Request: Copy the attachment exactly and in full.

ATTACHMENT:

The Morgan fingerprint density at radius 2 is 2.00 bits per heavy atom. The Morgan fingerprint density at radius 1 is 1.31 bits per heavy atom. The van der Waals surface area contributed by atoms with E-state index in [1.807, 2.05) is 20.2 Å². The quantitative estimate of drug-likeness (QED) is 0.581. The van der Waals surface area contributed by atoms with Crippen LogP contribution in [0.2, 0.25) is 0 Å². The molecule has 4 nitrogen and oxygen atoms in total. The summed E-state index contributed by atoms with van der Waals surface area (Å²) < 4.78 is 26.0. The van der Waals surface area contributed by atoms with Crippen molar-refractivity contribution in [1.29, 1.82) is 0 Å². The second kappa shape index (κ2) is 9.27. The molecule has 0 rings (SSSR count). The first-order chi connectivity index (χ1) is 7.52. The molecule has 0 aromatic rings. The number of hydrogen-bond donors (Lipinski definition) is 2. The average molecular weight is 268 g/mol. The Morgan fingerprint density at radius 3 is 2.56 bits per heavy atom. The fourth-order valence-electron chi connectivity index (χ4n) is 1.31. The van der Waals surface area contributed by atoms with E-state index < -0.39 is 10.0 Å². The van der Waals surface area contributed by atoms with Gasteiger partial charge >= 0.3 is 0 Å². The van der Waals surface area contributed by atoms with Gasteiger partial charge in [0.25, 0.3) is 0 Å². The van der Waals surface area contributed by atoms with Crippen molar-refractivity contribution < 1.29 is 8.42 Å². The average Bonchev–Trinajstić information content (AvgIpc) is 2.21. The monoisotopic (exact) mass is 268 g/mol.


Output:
The Morgan fingerprint density at radius 2 is 2.00 bits per heavy atom. The Morgan fingerprint density at radius 1 is 1.31 bits per heavy atom. The van der Waals surface area contributed by atoms with E-state index in [1.807, 2.05) is 20.2 Å². The quantitative estimate of drug-likeness (QED) is 0.581. The van der Waals surface area contributed by atoms with Crippen LogP contribution in [0.2, 0.25) is 0 Å². The molecule has 4 nitrogen and oxygen atoms in total. The summed E-state index contributed by atoms with van der Waals surface area (Å²) < 4.78 is 26.0. The van der Waals surface area contributed by atoms with Crippen molar-refractivity contribution in [1.29, 1.82) is 0 Å². The second kappa shape index (κ2) is 9.27. The molecule has 0 rings (SSSR count). The first-order chi connectivity index (χ1) is 7.52. The molecule has 0 aromatic rings. The number of hydrogen-bond donors (Lipinski definition) is 2. The average molecular weight is 268 g/mol. The Morgan fingerprint density at radius 3 is 2.56 bits per heavy atom. The fourth-order valence-electron chi connectivity index (χ4n) is 1.31. The van der Waals surface area contributed by atoms with E-state index < -0.39 is 10.0 Å². The van der Waals surface area contributed by atoms with Gasteiger partial charge >= 0.3 is 0 Å². The van der Waals surface area contributed by atoms with Gasteiger partial charge in [0.25, 0.3) is 0 Å². The van der Waals surface area contributed by atoms with Crippen molar-refractivity contribution < 1.29 is 8.42 Å². The average Bonchev–Trinajstić information content (AvgIpc) is 2.21. The monoisotopic (exact) mass is 268 g/mol.